Thompson and Hughes Plans, Young Relievers, Steele's Changeup, Stupid Cardinals Draft Success, and Other Cubs Bullets

Social Navigation

Thompson and Hughes Plans, Young Relievers, Steele’s Changeup, Stupid Cardinals Draft Success, and Other Cubs Bullets

Chicago Cubs

Daddy-daughter dance with The Littlest Girl was really nice last night. She definitely put me through my paces, physically, as she dashed around to every corner of the space. And she also ABSOLUTELY-FORCED-ME-I-HAD-NO-CHOICE to finish multiple dessert options of hers that she decided after a bite or two that they weren’t for her. Just doing my duty.

  • On the one hand, I keep saying every Cubs pitcher I see this spring “looks awesome.” On the other hand, every Cubs pitcher I see this spring does in fact “look awesome.” So you can see the bind I’m in.
  • A lot of us have been waiting on the spring debuts for Keegan Thompson and Brandon Hughes, each of whom are expected to be in the day one bullpen, but each of whom had yet to appear in a Cactus League game. Keegan Thompson made his debut yesterday (and looked awesome), and Brandon Hughes has been pitching in live BP and sim games. Per the Tribune, he is expected to appear in his first Cactus League game today.
  • The delayed debut for each was all part of their individualized work and ramp-up plan, in part because of how much they pitched last year and the roles they’re expected to fill this year. For Hughes, it sounds like there were some mechanical things to work on, but also it was just a very long season for the former outfielder. For Thompson, there’s also a slight role change to keep in mind – last year, he was fully stretched out as a starter, then did the multi-inning thing, but always on at least three days’ rest. This year, the Cubs want him to more regularly be able to pitch on just two days’ rest (Tribune).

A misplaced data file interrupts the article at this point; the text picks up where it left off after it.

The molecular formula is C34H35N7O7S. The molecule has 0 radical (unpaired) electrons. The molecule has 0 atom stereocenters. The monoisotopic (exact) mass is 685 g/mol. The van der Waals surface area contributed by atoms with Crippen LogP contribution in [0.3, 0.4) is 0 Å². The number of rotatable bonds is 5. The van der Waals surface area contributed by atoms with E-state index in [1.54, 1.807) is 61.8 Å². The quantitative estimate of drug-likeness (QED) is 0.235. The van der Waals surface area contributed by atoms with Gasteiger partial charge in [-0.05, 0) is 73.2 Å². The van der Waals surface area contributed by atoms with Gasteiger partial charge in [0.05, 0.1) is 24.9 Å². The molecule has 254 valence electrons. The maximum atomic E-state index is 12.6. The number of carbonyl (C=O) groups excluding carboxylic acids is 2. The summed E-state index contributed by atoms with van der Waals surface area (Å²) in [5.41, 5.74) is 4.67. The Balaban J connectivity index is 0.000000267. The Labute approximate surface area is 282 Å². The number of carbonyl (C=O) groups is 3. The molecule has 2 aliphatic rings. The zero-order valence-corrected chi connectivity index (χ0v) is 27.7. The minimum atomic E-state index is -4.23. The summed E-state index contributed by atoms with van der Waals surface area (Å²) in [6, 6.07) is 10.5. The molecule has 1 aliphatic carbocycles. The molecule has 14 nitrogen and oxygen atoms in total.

• Watching Danis Correa yesterday, the young relief prospect unquestionably has big league caliber pitches.
  • As is often the case, the question is whether Correa, 23, can command those pitches minimally well enough to translate into big league utility (so far, at the higher levels of the minors, his walk and strikeout rates haven’t matched the stuff). Hope to know whether he can improve the command by mid-year. I didn’t like how he kept getting to two strikes and then was overthrowing his fastball to try to get that third strike (so he was yanking it glove-side repeatedly). Have to stay inside yourself and trust the stuff – there’s a reason he still got two strikeouts despite that, the latter of which came on his final fastball when he just pumped it down the middle.
  • I had the same question (did the ump just read the clock wrong? was the clock wrong on the broadcast?). Was glad to see Estrada take care of business on the next pitch anyway:
  • I mentioned it yesterday after the game, but it just keeps standing out to me: the Cubs have SO MUCH young relief talent right now at or near the big-league level. In years past, if the Cubs had ONE guy like Estrada or Correa, they’d get so much of our hope and attention, and you felt like the Cubs HAD to spend a lot to fill out the bullpen (money or prospect capital at the deadline), and/or they HAD to hit on every reclamation project. Now it feels like they’ve got 10 young arms I want to see at some point this year, and I’m not even sure it’ll be logistically possible.
  • Will Smith and Brad Hand both signed yesterday, so I remain of the mind that Zack Britton is coming soon. I think there’s a chance he agreed to a deal even before those guys did (which then led them to find deals), but it just hasn’t been reported yet. Britton’s physical process figures to be a little more involved thanks to his age and his health issues the last few years. I feel very good about the Cubs’ bullpen setup as is, but I would never be unhappy about the Cubs taking a reclamation shot on a guy like Britton, who can be elite when healthy.